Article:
How to Run the Perfect ICO — Part Two

How to Run the Perfect ICO — Part Two

On Wednesday the US Securities and Exchange Commission (SEC) put out a press release.

This one had the title ‘SEC Charges Former Bitcoin-Denominated Exchange and Operator With Fraud’.

*Sigh*

Another day, another example of fraud in the crypto world. Now I might also add a couple of weeks ago the SEC put out a press release with the title ‘Deutsche Bank to Repay Misled Customers’.

If you think the world of crypto is the only place with scams and fraud, think again. There’s just as much in the financial system you ‘trust’ today. But you probably aren’t as scared by the system you’ve known your entire life.

Nonetheless, we’re talking about crypto here today. And the new charges by the SEC are just some of many more to come.

In fact we expect that, should the SEC decide to rule harshly, a whole number of crypto projects may be in a spot of bother. That’s why, starting yesterday, we are bringing to light the difficulties in crypto. Specifically we’re looking at the wave of ‘initial coin offerings’ (ICOs) we’re seeing.

Of the hundreds and hundreds of ICOs we’ve seen, we could probably name two that did a great job — Civic and the 0x Project.

Almost every other project (regardless of how good their idea is) has in some way made significant errors managing their token sale.

That’s why we decided enough was enough. And today we’re giving our view on a few key points to help run the ‘perfect ICO’. Now, again, we will add there is no such thing as true ‘perfect’. And these tips aren’t comprehensive.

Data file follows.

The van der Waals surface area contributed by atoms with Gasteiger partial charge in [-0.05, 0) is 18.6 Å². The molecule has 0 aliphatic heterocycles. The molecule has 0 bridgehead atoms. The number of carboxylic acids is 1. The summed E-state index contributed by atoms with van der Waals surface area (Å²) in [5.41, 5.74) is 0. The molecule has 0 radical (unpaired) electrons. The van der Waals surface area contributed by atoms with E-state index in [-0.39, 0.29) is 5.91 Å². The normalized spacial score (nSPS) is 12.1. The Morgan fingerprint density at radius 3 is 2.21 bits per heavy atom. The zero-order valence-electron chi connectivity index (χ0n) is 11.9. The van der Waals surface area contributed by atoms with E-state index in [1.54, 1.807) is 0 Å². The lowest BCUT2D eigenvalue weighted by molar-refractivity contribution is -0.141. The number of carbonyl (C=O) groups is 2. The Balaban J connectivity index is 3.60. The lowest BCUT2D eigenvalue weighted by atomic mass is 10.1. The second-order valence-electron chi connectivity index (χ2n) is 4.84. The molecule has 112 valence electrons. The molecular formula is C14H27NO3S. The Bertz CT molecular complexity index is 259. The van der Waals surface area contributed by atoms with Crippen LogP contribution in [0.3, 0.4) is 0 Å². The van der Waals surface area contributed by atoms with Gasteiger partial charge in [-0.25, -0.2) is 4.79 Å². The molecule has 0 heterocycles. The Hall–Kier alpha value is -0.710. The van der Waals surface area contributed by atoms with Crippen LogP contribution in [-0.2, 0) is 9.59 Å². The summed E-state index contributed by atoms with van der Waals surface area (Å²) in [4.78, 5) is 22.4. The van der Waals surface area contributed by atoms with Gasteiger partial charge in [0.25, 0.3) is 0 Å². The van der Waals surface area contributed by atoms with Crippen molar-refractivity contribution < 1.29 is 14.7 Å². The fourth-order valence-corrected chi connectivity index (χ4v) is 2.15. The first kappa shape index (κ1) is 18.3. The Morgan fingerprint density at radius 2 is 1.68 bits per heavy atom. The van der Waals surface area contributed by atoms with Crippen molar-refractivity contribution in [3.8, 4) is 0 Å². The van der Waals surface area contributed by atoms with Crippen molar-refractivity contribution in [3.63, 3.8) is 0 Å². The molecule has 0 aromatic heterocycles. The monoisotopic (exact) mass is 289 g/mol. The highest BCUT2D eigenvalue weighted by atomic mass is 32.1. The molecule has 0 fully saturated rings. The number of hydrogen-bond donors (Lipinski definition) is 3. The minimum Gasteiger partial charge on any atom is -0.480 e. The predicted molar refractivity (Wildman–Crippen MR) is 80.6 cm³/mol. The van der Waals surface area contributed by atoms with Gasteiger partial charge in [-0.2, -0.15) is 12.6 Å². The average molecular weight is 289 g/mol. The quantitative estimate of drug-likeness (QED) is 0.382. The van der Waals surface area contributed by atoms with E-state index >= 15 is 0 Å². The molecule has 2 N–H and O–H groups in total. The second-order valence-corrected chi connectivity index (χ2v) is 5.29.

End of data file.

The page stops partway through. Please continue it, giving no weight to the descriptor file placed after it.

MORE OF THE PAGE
To run an ICO properly requires far more than a 1,200 word article. The good ones take months, sometimes years to prepare properly. The bad ones take weeks.

And when you’re dealing with a whole new kind of market, hype, fear of missing out (FOMO), and speculators, there are going to be issues.

Still, that doesn’t mean projects should be blasé about the ICO process. A start-up that gets it right can build a loyal community. On that gets it wrong could put their whole project at risk.

As a potential ICO investor, this guide could help you find the projects with a chance to succeed. Or send up a few red flags on those that won’t.

Enforced patience

The first problem that ICOs have is how they manage their most important asset, their community and network.

We’re not going into a 20-point plan of how to market an ICO. That’s a whole different topic. But the number one thing good ICOs should do is clearly explain each stage of their ICO to their community. Make it clear how it will work, who will get access at what point, and what restrictions people will have.

That means 100% transparency on any seed rounds or private pre-sale rounds. And always use contribution caps — even for seed and pre-sale rounds. The aim is to build a network, not reward a few big fish.

I believe all crypto should go to the community for funding in a token sale. Sure, some early seed capital to get started is important, but with caveats. This also is a discussion for another day.

But there’s one function that’s more important than any other.

Whitelisting your contributors.

You must build a whitelist of potential contributors. You must make sure that as many people get access to your project, while also balancing it to be worth their while.

Just bringing in a huge number of names and allowing a 0.1ETH contribution helps no one. It builds a network, but alienates those 50,000 who want some skin in the game. And even if you do decide to go for numbers over value, you must manage 50,000 people full of FOMO and hype.

That’s why you also must verify the identity of everyone that’s taking part.

Furthermore (and this is where projects fall down) you need to implement a queuing and ranking system for your whitelist. If it’s 1,000 people or 100,000, you need to queue them and rank them.

Equally importantly, you need to get a contribution commitment — I have yet to see an ICO manage this correctly. 

For example, project X asks how much you want to contribute to the sale when you sign up. You put down US$10,000.